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Daily Digest 8/12 - China Devalues Yuan, Russia Could Revise 2015 Outlook

Wednesday, August 12, 2015, 8:32 AM


Chinese Financial Institutions Issue More Loans in July

China's broadest measure of money supply, M2, was up 13.3% at the end of July compared with a year earlier, higher than the 11.8% rise at the end of June. The figure was also above the median 11.6% increase forecast by the poll of economists.

Mexico central bank sells $107 mln to support peso

Mexico's central bank on Tuesday said it sold $107 million of $200 million offered in an auction to support the peso currency at an average price of 16.3274 pesos per dollar. (Reporting by Mexico Newsroom)

Bulgarian central bank expects slower growth in second half 2015

Bulgaria's economy looks set to slow in the second half of the year after growing by 0.9 percent on a quarterly basis in the first three months of 2015, the central bank said on Tuesday.

Russian firms, banks shrink as they face fresh peak debt payment

Russian state companies and banks are cutting staff and scrapping projects as they prepare for another surge of foreign debt repayments of at least $35 billion before the end of the year amid falling energy export revenues and a weaker rouble.

Analysts sharply cut Japan growth forecasts, cloud BOJ optimism

apanese analysts are sharply cutting their economic growth forecasts for the year amid expectations that activity shrank in the second quarter, a survey showed, piling pressure on the central bank to trim its own rosy projections.

Nigeria’s debt service set to exceed 25% of revenue

With $49 billion in domestic debt and $10.8 billion in external debts, Nigeria is now committing 23 percent of fiscal revenue to debt service, which is set to exceed the 25 percent benchmark by year end. The lack of a face in the new Nigerian President Muhammadu Buhari’s government to talk up the economy and calm investors is the main source of concern.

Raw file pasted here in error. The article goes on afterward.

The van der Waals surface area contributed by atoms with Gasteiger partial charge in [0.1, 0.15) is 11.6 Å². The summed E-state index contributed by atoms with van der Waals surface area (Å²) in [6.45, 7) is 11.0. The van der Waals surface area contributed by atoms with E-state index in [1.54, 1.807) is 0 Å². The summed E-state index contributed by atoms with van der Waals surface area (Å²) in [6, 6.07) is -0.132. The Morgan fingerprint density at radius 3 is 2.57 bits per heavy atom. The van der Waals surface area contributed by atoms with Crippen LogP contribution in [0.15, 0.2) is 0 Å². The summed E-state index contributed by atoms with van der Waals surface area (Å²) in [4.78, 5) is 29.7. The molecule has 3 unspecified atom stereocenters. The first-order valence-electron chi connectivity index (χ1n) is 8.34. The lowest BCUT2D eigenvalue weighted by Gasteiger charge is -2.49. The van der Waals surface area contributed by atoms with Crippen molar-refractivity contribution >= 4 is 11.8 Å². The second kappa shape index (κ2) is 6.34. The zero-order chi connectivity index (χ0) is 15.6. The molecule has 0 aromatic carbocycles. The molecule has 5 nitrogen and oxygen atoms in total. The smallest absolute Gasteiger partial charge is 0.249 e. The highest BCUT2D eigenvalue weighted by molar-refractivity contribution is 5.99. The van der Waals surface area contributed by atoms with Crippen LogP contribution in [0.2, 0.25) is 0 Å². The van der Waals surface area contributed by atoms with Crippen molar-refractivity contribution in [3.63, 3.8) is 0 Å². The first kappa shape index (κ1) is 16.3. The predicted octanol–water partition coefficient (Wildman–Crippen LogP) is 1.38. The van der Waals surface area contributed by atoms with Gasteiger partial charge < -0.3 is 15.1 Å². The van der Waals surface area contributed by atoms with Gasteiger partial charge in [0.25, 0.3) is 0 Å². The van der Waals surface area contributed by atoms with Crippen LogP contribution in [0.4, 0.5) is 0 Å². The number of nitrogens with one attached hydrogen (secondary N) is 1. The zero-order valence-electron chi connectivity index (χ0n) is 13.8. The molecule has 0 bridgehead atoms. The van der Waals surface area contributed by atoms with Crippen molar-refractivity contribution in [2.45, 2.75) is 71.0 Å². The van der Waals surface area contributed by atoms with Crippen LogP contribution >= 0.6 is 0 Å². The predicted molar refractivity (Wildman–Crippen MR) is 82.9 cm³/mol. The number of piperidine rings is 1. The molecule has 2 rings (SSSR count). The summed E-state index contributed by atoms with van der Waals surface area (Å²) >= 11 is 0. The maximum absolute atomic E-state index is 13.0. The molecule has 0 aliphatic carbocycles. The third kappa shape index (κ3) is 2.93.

State Bank of India’s Shares Slump as Bad Loans Gather Pace

The Mumbai-based lender, led by Chairman Arundhati Bhattacharya, joined rival Bank of Baroda in reporting a larger ratio of soured credit. Policy makers’ efforts to boost the economy have yet to ignite credit growth at Indian banks, which is sputtering near the slowest pace since 1994.

China Local Governments Have Issued CNY1.41 Trillion in Bonds This Year

China's local governments have issued a total of 1.41 trillion yuan ($227 billion) of bonds this year, reaching 70% of the amount under Beijing's program to swap older debt with for fresh financing, the central bank said Tuesday.

Japan’s government debt hits record high ¥1.057 quadrillion

The central government’s debt hit a record high of ¥1.057 quadrillion at the end of June, up by some ¥3.87 trillion from the end of March, according to the Finance Ministry. The national debts, or the combined balance of outstanding Japanese government bonds, financing bills to cover temporary funding shortfalls and borrowings, increased due to rising social security costs, including on medical care and pensions, amid the aging of society.

Japan Should Plan for Fresh Stimulus, Says Abe Adviser

Etsuro Honda says a more than $24 billion package needed if growth weakens as expected